I’ve been thinking of the best way to summarize this year, not just for myself but everyone I know in the industry. After much consideration one word will do nicely: Slammed.

From small companies to freelancers, everyone I know had more work than they knew what to do with in 2007 despite all the up-and-down news about economies and consumer confidence. Thankfully much of the work we did this year had little relationship to the Dow Jones or venture capital and from what I can see this will trend will continue into the new year.

A few weeks ago essays and comments were traded regarding the future of the syntax we use to craft web sites. It was a nifty exchange but I’d rather see that passion directed at the larger problem affecting this industry: The dwindling population of qualified, talented, and educated people who are available.

Do what you must to bring new techniques/frameworks to the market, but without more and improved labor to put it all into practice, it’s just words on a website.

As an employer of a growing number of full-time and freelance workers I can tell you that it’s becoming increasingly difficult to find good people. I have had several conversations with persons of top stature in the web design business who are of the same opinion. Their own businesses’ have been slightly crippled this year due to work demand vs. human supply. Even non-web specific companies are having difficulty finding solid talent.

I don’t see there being a quick turn-around for this problem but it will escalate if we don’t spend time and resources to proactively help improve the situation (and hopefully with better results than with that other not-for-profit institution we all know and love). We can’t rely on educational institutions to figure this out for themselves. Nor should we rely singularly on these facilities as we need to also embrace the self-starter with the same bravado and commitment that was given to web standards earlier this decade.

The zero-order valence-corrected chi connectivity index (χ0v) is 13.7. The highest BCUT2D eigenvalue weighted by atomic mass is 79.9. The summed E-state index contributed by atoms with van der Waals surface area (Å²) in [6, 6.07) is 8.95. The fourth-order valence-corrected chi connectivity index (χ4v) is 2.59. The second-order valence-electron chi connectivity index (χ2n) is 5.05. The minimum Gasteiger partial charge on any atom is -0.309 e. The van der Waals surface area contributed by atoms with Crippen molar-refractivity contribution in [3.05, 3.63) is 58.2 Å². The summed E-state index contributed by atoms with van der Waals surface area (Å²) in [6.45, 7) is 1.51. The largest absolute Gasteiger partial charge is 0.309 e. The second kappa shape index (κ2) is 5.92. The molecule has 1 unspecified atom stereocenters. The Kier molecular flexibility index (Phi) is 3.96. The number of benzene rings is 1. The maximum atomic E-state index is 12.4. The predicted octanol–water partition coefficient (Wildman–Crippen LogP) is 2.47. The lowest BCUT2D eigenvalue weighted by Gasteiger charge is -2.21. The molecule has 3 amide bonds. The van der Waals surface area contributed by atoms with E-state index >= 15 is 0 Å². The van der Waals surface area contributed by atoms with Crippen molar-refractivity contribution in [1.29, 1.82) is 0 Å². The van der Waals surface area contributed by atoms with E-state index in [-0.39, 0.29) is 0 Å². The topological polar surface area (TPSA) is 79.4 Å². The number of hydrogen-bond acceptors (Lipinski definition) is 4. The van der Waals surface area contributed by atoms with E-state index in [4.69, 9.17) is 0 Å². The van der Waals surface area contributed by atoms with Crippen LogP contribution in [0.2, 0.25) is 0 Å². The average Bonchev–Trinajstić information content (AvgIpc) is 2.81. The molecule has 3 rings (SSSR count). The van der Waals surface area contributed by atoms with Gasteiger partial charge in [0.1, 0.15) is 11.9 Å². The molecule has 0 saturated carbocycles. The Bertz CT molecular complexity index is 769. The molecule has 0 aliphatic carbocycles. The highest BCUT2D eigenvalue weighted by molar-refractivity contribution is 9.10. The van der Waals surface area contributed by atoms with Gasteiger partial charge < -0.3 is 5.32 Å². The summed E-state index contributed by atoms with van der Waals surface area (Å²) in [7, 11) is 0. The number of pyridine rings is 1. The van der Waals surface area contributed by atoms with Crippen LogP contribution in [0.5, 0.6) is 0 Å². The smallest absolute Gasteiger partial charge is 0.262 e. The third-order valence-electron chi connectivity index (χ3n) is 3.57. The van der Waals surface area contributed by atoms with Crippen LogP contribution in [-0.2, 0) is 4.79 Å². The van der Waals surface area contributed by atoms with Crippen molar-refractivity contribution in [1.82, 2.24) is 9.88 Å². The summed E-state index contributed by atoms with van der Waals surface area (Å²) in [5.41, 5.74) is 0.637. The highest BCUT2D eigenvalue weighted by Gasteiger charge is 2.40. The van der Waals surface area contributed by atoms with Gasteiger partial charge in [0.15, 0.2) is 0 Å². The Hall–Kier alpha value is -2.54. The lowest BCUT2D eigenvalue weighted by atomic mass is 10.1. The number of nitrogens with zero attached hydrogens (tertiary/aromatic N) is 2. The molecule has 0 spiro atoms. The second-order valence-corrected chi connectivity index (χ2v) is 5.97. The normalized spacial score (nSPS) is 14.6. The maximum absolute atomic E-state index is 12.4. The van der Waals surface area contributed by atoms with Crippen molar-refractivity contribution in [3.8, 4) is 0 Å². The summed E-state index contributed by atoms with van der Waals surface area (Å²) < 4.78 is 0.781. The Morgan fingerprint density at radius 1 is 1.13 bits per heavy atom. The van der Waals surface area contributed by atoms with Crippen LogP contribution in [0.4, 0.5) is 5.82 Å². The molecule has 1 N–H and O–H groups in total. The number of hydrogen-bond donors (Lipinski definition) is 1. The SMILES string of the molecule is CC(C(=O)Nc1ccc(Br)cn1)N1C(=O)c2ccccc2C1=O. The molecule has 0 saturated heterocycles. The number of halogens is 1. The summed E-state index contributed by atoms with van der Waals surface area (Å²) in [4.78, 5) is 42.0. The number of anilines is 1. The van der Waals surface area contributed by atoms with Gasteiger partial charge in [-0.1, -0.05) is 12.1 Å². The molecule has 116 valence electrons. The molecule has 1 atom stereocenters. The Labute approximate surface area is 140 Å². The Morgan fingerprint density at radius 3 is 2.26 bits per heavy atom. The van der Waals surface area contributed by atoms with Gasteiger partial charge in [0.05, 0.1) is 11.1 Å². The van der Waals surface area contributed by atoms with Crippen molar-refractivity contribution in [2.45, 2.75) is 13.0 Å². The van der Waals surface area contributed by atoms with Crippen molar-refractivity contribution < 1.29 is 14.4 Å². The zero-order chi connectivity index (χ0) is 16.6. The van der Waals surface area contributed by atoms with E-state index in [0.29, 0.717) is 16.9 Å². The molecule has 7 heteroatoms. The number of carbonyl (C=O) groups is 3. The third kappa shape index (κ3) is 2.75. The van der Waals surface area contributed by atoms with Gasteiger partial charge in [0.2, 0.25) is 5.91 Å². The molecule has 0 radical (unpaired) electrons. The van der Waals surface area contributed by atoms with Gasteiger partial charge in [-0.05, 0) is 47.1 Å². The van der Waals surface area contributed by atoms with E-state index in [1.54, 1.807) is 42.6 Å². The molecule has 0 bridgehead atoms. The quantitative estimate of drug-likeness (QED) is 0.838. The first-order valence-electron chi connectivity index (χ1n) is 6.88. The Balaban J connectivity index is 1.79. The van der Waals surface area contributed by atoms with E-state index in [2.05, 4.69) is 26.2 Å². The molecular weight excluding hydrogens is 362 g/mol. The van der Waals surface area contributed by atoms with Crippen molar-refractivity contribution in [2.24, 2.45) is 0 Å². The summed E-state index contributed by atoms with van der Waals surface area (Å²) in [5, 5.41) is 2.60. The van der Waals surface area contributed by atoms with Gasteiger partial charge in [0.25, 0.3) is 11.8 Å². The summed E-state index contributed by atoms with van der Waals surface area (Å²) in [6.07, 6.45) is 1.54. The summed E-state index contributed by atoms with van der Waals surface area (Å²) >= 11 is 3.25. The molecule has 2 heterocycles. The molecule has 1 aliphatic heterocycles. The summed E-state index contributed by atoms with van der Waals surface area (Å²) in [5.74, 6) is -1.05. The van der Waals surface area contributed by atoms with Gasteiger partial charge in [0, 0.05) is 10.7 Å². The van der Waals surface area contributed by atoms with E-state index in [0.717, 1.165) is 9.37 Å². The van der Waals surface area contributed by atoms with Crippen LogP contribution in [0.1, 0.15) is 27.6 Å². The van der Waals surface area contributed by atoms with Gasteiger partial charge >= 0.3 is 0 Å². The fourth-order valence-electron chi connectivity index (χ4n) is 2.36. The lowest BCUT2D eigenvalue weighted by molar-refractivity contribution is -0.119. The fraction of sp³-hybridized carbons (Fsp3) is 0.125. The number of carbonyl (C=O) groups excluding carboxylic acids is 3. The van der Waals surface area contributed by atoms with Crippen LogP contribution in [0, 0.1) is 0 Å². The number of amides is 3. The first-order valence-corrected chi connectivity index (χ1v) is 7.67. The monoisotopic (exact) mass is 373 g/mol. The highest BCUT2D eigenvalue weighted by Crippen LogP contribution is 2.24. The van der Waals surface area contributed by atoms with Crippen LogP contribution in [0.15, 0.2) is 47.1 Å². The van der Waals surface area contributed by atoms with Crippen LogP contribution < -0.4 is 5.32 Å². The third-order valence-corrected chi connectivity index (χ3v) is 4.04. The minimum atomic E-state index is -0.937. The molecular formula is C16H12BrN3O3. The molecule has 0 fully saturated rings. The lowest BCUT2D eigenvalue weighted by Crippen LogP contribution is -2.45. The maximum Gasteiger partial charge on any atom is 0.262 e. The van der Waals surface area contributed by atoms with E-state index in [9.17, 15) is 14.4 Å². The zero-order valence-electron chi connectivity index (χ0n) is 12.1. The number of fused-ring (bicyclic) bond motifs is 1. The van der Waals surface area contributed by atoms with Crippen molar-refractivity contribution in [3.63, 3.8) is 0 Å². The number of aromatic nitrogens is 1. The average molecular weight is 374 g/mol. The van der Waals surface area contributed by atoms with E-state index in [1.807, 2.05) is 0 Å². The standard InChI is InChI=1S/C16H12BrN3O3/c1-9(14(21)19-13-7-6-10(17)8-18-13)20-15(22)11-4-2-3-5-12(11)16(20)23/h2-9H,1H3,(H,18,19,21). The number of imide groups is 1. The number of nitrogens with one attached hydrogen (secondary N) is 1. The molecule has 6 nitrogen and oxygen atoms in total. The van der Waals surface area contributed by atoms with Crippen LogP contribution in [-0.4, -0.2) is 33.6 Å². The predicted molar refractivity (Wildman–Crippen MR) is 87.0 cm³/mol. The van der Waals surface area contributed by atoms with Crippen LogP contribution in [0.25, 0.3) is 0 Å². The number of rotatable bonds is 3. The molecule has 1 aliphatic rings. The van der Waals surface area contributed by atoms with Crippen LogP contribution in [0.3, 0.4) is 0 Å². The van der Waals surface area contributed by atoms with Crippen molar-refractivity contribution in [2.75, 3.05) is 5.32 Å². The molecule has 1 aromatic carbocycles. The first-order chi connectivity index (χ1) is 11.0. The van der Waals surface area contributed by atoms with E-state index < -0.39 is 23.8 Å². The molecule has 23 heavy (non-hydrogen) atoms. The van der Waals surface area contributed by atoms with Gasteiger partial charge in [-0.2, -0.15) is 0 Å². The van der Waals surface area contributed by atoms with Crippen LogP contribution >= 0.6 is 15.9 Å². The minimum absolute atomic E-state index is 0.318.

The work that most of us do is largely compatible, somewhat interchangeable, and with that in mind I believe it should be possible to come up with a simple curriculum—a guide for what a person can do to discover their strengths and weaknesses (designer vs. developer), understand the process of how a web shop operates, and set the standard for what is considered acceptable work for all disciplines. If we could do that much, and in a way that is inviting to persons so they will want to improve their own skill sets, then there is nothing to stand in the way of the next phase of success in our sphere of the entire industry.

I hope everyone has had a great holiday and a happy new year. Here’s to all of us succeeding like wildfire in 2008.